This is part of a bi-weekly series here at TSS: Early Modern and Open Access regularly showcases peer-reviewed articles (or other resources) of interest to early modernists that are freely available in open access formats.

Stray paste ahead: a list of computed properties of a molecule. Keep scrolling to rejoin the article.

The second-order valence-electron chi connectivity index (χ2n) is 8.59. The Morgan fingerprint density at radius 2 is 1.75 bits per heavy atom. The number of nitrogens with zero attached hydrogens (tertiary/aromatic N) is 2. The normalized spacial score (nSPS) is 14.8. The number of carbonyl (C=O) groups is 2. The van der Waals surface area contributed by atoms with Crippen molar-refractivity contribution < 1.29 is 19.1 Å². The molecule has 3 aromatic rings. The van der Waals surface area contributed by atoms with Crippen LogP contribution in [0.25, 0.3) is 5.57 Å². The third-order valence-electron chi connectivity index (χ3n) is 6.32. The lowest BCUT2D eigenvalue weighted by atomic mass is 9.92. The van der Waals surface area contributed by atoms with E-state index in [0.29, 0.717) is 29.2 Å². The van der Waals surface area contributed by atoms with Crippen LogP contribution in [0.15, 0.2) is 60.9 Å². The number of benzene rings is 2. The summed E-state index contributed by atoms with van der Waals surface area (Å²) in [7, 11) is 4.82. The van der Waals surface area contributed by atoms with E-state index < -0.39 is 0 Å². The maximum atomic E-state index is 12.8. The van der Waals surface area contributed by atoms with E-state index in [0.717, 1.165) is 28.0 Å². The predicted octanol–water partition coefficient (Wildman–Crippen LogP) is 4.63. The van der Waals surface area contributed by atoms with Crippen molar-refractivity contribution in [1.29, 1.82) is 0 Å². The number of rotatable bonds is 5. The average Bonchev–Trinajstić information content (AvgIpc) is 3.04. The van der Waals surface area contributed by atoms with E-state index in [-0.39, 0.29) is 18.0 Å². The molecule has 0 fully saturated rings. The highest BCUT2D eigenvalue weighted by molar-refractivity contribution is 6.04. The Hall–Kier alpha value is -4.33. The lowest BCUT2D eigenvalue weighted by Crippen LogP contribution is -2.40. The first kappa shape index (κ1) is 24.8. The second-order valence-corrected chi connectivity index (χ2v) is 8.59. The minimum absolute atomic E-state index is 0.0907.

“Young Hearts”/White Masks: Leading the (Color)blind at Shakespeare’s Globe” explores the paradoxes of color-blind casting by reviewing an unintentionally cross-cultural production of Shakespeare’s Romeo and Juliet performed at Shakespeare’s Globe in London. An exploration of the language of the text examines connections with tribal tensions, the signifying presence of binaries, and the distinctive positioning of Romeo as a flawed outsider. The notion of a troubled black masculinity is identified through the representation of a desexualized relationship, revealing a continued anxiety about the performance of interracial romances. While a discussion of place explores the mimetic nature of performance as heightening cultural identities, this is challenged by the “happy hybridity” of Shakespeare’s Globe, which uses race as a novelty. The production attempts to appear culturally integrated without engaging with the problems of racial politics. The analysis of this production reveals that the cultural identity of an actor cannot be made invisible and that race will continue to have political meanings in Shakespearean performance.